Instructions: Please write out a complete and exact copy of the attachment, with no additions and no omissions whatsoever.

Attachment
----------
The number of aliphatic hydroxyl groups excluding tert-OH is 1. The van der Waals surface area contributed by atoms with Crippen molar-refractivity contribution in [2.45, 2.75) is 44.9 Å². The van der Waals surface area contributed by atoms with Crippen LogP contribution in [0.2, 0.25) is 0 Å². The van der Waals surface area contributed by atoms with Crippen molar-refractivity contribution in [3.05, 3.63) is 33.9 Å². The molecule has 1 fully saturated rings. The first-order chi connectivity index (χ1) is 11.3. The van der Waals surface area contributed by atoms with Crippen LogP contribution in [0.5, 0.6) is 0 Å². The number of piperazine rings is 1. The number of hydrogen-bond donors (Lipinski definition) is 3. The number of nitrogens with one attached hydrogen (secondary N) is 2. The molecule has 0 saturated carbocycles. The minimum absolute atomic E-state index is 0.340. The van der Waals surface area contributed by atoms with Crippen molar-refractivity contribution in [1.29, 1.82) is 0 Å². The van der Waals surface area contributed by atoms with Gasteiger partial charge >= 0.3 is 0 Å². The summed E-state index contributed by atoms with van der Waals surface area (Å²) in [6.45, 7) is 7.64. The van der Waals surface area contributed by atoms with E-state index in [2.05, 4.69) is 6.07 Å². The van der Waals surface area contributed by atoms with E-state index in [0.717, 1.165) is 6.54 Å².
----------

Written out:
The number of aliphatic hydroxyl groups excluding tert-OH is 1. The van der Waals surface area contributed by atoms with Crippen molar-refractivity contribution in [2.45, 2.75) is 44.9 Å². The van der Waals surface area contributed by atoms with Crippen LogP contribution in [0.2, 0.25) is 0 Å². The van der Waals surface area contributed by atoms with Crippen molar-refractivity contribution in [3.05, 3.63) is 33.9 Å². The molecule has 1 fully saturated rings. The first-order chi connectivity index (χ1) is 11.3. The van der Waals surface area contributed by atoms with Crippen LogP contribution in [0.5, 0.6) is 0 Å². The number of piperazine rings is 1. The number of hydrogen-bond donors (Lipinski definition) is 3. The number of nitrogens with one attached hydrogen (secondary N) is 2. The molecule has 0 saturated carbocycles. The minimum absolute atomic E-state index is 0.340. The van der Waals surface area contributed by atoms with Crippen molar-refractivity contribution in [1.29, 1.82) is 0 Å². The van der Waals surface area contributed by atoms with Gasteiger partial charge >= 0.3 is 0 Å². The summed E-state index contributed by atoms with van der Waals surface area (Å²) in [6.45, 7) is 7.64. The van der Waals surface area contributed by atoms with E-state index in [2.05, 4.69) is 6.07 Å². The van der Waals surface area contributed by atoms with E-state index in [0.717, 1.165) is 6.54 Å².